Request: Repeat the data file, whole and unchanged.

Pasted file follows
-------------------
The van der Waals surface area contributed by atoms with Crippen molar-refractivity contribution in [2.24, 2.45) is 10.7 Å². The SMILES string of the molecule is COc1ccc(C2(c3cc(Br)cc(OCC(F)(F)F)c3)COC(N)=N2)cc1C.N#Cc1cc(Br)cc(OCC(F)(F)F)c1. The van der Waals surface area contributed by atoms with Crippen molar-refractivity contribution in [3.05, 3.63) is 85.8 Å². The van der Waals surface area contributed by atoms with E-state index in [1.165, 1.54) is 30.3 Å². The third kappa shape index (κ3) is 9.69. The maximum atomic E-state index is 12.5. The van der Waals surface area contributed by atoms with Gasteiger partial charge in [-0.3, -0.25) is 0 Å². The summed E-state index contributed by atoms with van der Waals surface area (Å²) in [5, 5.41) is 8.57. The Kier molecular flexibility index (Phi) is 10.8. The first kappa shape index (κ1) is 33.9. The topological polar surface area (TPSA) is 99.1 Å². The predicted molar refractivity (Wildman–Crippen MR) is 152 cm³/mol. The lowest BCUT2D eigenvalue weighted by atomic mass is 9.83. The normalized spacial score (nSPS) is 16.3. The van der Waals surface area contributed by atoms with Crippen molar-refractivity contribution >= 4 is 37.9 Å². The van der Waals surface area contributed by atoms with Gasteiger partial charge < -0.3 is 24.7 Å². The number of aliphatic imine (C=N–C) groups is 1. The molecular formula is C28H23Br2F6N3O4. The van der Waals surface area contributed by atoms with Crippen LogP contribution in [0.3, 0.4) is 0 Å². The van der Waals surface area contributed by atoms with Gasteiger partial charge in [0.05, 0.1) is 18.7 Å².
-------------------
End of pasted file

The van der Waals surface area contributed by atoms with Crippen molar-refractivity contribution in [2.24, 2.45) is 10.7 Å². The SMILES string of the molecule is COc1ccc(C2(c3cc(Br)cc(OCC(F)(F)F)c3)COC(N)=N2)cc1C.N#Cc1cc(Br)cc(OCC(F)(F)F)c1. The van der Waals surface area contributed by atoms with Crippen molar-refractivity contribution in [3.05, 3.63) is 85.8 Å². The van der Waals surface area contributed by atoms with E-state index in [1.165, 1.54) is 30.3 Å². The third kappa shape index (κ3) is 9.69. The maximum atomic E-state index is 12.5. The van der Waals surface area contributed by atoms with Gasteiger partial charge in [-0.3, -0.25) is 0 Å². The summed E-state index contributed by atoms with van der Waals surface area (Å²) in [5, 5.41) is 8.57. The Kier molecular flexibility index (Phi) is 10.8. The first kappa shape index (κ1) is 33.9. The topological polar surface area (TPSA) is 99.1 Å². The predicted molar refractivity (Wildman–Crippen MR) is 152 cm³/mol. The lowest BCUT2D eigenvalue weighted by atomic mass is 9.83. The normalized spacial score (nSPS) is 16.3. The van der Waals surface area contributed by atoms with Crippen molar-refractivity contribution >= 4 is 37.9 Å². The van der Waals surface area contributed by atoms with Gasteiger partial charge < -0.3 is 24.7 Å². The number of aliphatic imine (C=N–C) groups is 1. The molecular formula is C28H23Br2F6N3O4. The van der Waals surface area contributed by atoms with Crippen LogP contribution in [0.3, 0.4) is 0 Å². The van der Waals surface area contributed by atoms with Gasteiger partial charge in [0.05, 0.1) is 18.7 Å².